Cultural strength creates national pride

August, 07/2022 - 07:26
Professor of Science Vũ Minh Giang attracts attention every time he chairs a major conference at home and abroad, attracting viewers with his erudition. He is chairman of the Specialty Council of the Center for Asian Studies and has just visited Seoul in the delegation of the Ministry of Foreign Affairs to bring cooperation between Việt Nam and South Korea to new heights. Vi Thùy Linh talks with him.

Professor of Science Vũ Minh Giang attracts attention for his erudition every time he chairs a major conference at home and abroad. He is chairman of the Specialty Council of the Centre for Asian Studies and has just visited Seoul in the delegation of the Ministry of Foreign Affairs to bring cooperation between Việt Nam and South Korea to new heights. Vi Thùy Linh talks with him.

Prof Dr Vũ Minh Giang. — Photo courtesy of Vũ Minh Giang

Inner Sanctum: As a historian with a rich and expressive Vietnamese language and well-versed in Chinese, what do you think about the compatibility and development of the Vietnamese language in South Korea and vice versa?

Like Vietnamese ancient script, Korean vocabulary has many words adapted from Han Chinese. Being able to understand Han characters as a teenager, for me, was an advantage when I studied South Korean culture and history.

Currently, major South Korean universities all have Vietnamese departments, and the number of South Korean students learning and being graduate students in Việt Nam has increased. Vietnamese has become the second foreign language in the university entrance exam in South Korea. This is just the beginning of the friendship and closeness between the two countries.

Inner Sanctum: South Korean cinema has the famous movie 'Spring, Summer, Autumn, Winter… and Spring'. What do you think of the cinema, nature, and life in South Korea?

South Korea is a movie powerhouse. And for me, it is also a land of thousands of years of poetry and traditional books. South Korea is like a fascinating movie that knows no end.

The film Spring, Summer, Autumn, and Winter… and Spring attracted viewers as soon as it was released in the fall of 2003, which was the year I had an impressive trip to South Korea. The great work of director Kim Ki Duk won many awards at international film festivals. Although Kim died in Latvia in December 2020 during the COVID-19 pandemic, the natural vitality in his work is still transforming the life and nature of this country with images that are deeply remembered.

I am lucky to travel around the world, and there are countries that I have visited many times, so I can admire all four seasons. In South Korea, the spring is full of cherry blossoms, the flowers bloom in the summer, autumn leaves are red and yellow, and the winter is full of white snow.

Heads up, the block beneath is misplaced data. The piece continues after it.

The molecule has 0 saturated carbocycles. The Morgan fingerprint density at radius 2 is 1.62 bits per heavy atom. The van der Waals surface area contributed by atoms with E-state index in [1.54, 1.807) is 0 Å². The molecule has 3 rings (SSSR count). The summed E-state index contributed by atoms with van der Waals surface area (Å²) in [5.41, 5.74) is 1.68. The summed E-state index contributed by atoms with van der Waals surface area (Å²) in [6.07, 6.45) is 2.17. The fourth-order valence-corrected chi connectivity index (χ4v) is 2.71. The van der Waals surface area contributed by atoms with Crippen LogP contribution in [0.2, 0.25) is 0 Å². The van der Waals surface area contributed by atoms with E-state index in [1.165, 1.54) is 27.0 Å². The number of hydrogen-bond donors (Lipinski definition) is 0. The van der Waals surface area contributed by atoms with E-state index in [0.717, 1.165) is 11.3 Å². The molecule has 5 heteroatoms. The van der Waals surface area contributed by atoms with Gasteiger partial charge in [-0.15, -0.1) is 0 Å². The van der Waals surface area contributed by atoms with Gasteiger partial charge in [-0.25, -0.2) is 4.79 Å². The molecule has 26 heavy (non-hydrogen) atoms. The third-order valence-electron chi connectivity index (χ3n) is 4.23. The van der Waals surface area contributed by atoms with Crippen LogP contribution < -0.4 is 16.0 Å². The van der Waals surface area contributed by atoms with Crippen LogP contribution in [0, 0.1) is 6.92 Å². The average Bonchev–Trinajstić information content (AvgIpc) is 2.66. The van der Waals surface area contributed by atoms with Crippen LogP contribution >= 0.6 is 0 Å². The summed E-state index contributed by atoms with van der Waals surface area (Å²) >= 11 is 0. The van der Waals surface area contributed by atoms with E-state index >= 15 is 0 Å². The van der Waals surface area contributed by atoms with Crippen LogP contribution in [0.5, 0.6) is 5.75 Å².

When visiting Seoul, those who love to explore do not want to sleep. As a big city in Asia, Seoul is full of charm, from its splendour and modern aspects to its most ancient and idyllic. I miss the streets, walking roads and even the famous Dongdaemun market in Seoul.

Inner Sanctum: You have been a guest of two South Korean Prime Ministers. Can you share something about this special honour?

When I was a vice president of Hà Nội National University, I and Prof Dr Mai Trọng Nhuận, director of Hà Nội National University, were invited by the then Prime Minister to visit Seoul National University in 2009.

After that, alongside Seoul National University, we co-founded BESETOHA, a forum in which four representative East Asian universities – Peking University, Seoul National University, the University of Tokyo and Hà Nội National University – meet to discuss the present state and future directions of university education and educational culture.

After that, Park Tae-joon, chairman of Posco Group and Prime Minister of South Korea, invited me to visit. I am still proud of this old friend.

I was impressed with Park as I met him many times. Leaders of Hà Nội National University invited him for an exchange on January 29, 2009, when he was 82 years old. Park always considered education the greatest cause of public good. He also invested in Hà Nội National University. Eleven years after he left, his will and aspiration are still alive: "Modernizing the country, turning the age of challenges into an era of glory."

Prof Vũ Minh Giang (right), and Vice Minister of Foreign Affairs of South Korea and Director of the South Korean National Diplomatic Academy, Hong Hyun-Ik in Seoul. — Photo courtesy of Vũ Minh Giang

Inner Sanctum: I feel that your assignment trips are like emotional cultural experiences. What are your thoughts on this?

I visited South Korea many times. I also consider it a research experience in which I immerse myself in that place emotionally, not just passing by. I observed, discovered and experienced with the mind of a historian who loves math to come up with new research methods for history. Culture is the vitality of science, and I constantly add new documents, data, and witnesses.

I paid great attention to museums. Jeju Island alone has many museums, including a museum of folklore, art, nature, science, children, gardens and, especially, a museum of sex and health, a bold museum for Asian viewers.

I remember the bright pink colour of cherry blossoms in Seoul in April, making everyone look at it and return to their youth. I remember the birches glowing in Autumn and the trees softly burning the colour of fire.

The strength of culture creates national pride. The South Korean government, every term, pays attention to preserving heritage, and traditional culture, from customs and living habits to festivals, palaces, old houses and old towns.

Long-standing ancient values are cherished as a sustainable spiritual vitality -- not just a "shell" to exploit the tourism industry for profits. VNS

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